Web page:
Sustainable machining is the finishing of competitively priced products, which meet the needs of customers and which give total quality in the product life cycle, gradually reducing environmental impact and raw material and energy use throughout the life cycle and in the production chain to a level than at least is in balance with the carrying capacity of the planet.

This Masterclass focuses on every company facing the problem of small batch production of diverse workpieces in a rapidly changing world. Each company has an economic, social and environmental responsibility in addition to the classic business elements of cost control, productivity and quality. In every machining company, sustainable business starts with sustainable machining.


For a manager, it is important you have a good understanding of the core indicators (costs, productivity, quality, output, environmental foot print) that determine the efficiency and sustainability of your business.

An insight into and understanding of key indicators that determine the ‘health condition’ of the company is a first important step. From this understanding, concrete and correct decisions can then be taken regarding the ‘pain points’ and how best to address them.

The core in every machining company is the machining processes and systems. The challenge is to manage your machining processes in a reliable, cost-efficient, productive way, with minimal energy consumption and environmentally damaging emissions from waste products. In addition to the actual machining process, of course, it is also important that your production organisation is efficient and how effectively your people contribute to your success as a company.

The aim is to facilitate knowledge sharing, networking and the demonstration of cost efficiency, productivity and continuous improvement trends, technology and innovations.



This Masterclass focuses on managing directors, operations managers, heads of production, plant managers, manufacturing managers, engineering managers, senior engineers etc. who want to understand and control the key indicators that are defining and guiding a sustainable machining process and system; as well economical, human and environmental sustainability.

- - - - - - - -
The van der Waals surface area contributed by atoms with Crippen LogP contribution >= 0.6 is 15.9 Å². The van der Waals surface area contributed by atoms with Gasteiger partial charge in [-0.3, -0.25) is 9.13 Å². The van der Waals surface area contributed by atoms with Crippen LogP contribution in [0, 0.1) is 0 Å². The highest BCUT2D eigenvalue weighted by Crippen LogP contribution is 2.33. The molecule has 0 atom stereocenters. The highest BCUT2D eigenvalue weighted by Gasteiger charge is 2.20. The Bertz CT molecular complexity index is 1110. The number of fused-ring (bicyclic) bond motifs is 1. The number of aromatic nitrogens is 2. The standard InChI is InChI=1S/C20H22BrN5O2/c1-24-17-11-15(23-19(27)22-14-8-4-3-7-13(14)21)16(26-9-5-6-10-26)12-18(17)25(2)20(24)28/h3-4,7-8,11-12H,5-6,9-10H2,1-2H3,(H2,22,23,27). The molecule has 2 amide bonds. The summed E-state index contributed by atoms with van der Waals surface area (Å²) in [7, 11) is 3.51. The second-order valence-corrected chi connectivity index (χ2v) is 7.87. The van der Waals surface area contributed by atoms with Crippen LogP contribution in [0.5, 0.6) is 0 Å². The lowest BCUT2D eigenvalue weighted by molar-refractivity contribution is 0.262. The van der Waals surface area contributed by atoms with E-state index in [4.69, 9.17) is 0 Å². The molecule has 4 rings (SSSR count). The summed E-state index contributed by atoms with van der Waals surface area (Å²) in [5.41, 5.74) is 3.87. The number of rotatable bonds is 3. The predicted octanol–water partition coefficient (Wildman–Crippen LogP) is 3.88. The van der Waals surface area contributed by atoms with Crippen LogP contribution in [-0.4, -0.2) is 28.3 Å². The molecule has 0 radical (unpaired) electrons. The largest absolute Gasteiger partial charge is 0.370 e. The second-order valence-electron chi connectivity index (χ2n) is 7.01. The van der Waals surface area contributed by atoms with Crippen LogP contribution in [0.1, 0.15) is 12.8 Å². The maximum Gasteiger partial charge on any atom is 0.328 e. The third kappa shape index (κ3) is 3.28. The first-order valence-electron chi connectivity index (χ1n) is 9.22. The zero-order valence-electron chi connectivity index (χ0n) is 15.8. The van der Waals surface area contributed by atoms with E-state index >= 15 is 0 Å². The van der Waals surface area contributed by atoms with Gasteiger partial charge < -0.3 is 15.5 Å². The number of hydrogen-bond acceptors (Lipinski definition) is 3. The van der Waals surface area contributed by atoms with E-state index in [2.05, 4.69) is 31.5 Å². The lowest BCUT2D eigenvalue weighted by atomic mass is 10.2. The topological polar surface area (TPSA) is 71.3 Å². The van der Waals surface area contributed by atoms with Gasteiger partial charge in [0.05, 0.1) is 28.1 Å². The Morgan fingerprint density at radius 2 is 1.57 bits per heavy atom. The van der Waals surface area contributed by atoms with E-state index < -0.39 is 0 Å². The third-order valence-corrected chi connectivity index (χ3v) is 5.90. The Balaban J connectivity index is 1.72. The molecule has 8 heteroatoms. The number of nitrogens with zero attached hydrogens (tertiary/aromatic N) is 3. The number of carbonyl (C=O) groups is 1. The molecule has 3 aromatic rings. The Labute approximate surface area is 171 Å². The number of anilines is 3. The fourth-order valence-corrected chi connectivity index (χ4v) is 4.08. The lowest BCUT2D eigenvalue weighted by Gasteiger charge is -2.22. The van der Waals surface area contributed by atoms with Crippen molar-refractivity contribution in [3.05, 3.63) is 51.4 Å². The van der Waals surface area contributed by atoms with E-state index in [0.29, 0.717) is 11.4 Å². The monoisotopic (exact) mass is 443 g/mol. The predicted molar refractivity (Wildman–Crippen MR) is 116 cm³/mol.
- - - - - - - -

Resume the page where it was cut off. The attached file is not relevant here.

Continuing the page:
NEXT STEP production concept.

  • Industry4.0 model and NEXT STEP concept
  • Sustainable machining, why, how and what?
  • Sustainable pricing, why, how and what?

Production systems

  • HMLV-type machining production (production of small batches or single products), challenges and solutions
  • Cost control and time spent, how to optimize?
  • Sustainable production organisation, what is important?

Resource-efficient machining systems and processes

  • Description and comparison of different process and system settings
  • Group technology, standardisation and rationalisation

Sustainable machining process principles

  • Steering elements in a machining process
  • Variables in a machining process
  • Total quality definition, trade offs

The human factor

  • Role and mission of people
  • Knowledge, insight and skills to ensure, monitor and adjust a reliable and sustainable machining process
  • Mindset (KPI management and leadership)

Total production economy

  • Definition of the overall production economy
  • Description of fully integrated model (including hidden costs) with the 5 KPIs: cost control, productivity, quality assurance, total revenue and environmental impact.
  • In addition to the CPR factor (Cost Performance Ratio) set out in the ”economic or productive machining’ methodology, the EIPR (Environment Impact Performance Ratio), which, for example, charts the impact of dry/wet machining, is also important.

Description of the reliable and predictable machining process

  • Reliable and sustainable machining process, total quality
  • Tool wear and tool life
  • Practical process optimization through costs, productivity, quality, waste streams and energetic impact.

Full background information and reference can be found in the books Knowledge, Skills and Insight makes sustainable Machining; Applied Metal Cutting Physics, Best Practice; Global Tool Deterioration, Best Practice and other STEP technical publications.